When it would rain and the tide was out, there was one place I wanted to be. Sandymount Strand, a stretch of beach on the south side of Dublin, looking out at Dublin Bay. When the tide retreated, the sand took on a lunar landscape, the rain filling divots, creating puddles for dogs to splash through. I would sit on a bench overlooking the Strand. I had a notebook and started with a line or two. I looked out at all that cold water and wrote: You are slow to warm, like the ocean.
Somewhere along the Strand, Seamus may have been looking out at the water, too. His home in Dublin, I had heard, was down further along the Strand, his office overlooking the same scene.
On my first date with a handsome, scruffy Irishman, he told me of meeting Seamus Heaney in a grocery store. Part time in college, Peter had been a cash register clerk. One night he was working the express lane, with a limit on the number of items purchased. Looking up, Heaney stood in front of him with a bottle of ginger ale.
After completing the purchase, Peter quickly rolled out an extra length of receipt paper, asking for an autograph. Heaney kindly obliged, signing his name, and writing the date in Roman numerals. Peter put the piece of paper in his pocket, watched Heaney go. He started to check out the next customer. Beside him, the other Tesco workers poked fun, asking Peter: who was that? Who are you asking for a bleedin’ autograph from?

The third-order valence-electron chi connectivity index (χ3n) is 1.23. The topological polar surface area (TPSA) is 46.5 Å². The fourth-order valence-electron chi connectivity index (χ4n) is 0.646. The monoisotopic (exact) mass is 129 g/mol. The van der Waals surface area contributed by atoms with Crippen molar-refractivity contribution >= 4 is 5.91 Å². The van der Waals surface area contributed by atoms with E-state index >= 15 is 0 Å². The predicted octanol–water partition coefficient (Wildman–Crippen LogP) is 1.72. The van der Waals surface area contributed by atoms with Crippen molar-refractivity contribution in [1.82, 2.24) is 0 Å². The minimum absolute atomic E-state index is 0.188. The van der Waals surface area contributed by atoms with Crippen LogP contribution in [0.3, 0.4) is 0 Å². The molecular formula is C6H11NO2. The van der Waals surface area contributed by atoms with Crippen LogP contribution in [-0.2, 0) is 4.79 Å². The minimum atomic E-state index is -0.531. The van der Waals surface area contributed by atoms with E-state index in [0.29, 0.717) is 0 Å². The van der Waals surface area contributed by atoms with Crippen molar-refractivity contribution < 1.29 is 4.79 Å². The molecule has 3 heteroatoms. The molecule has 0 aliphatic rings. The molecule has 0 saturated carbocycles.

The next time I saw Seamus, he wanted a glass of red wine and I was out of glasses. It was the tail end of an event in honor of a poet’s birthday—many of his colleagues had shown up to read poems and wish the honoree a happy birthday. The table with the glasses of wine was very far from the door, and I realized, that it might take Seamus Heaney some time to cross a room, that every time a glass of wine was within reach, someone would stop him for a chat.
And once he finally got to the table, and me behind it, there were plenty open bottles of red wine, and no more glasses from which to drink.
I panicked—thinking I should have set a glass aside for him. That at all future events where I am the responsible one for handing out drinks, there must be a secret stash of polished glasses for a moment exactly like this.
A colleague produced a small pile of plastic cups. I quickly filled one—it reminded me of the types of cups dentists use—with red wine and handed it to him. He thanked me with a wink, and began slowly moving his way back through the crowd.
One spring morning I arrived in work and the office was especially bustling. A reading series was scheduled for that afternoon, with Seamus Heaney reading at the National Gallery of Ireland. We walked over to the gallery in advance of the lunchtime reading, and I couldn’t believe my eyes.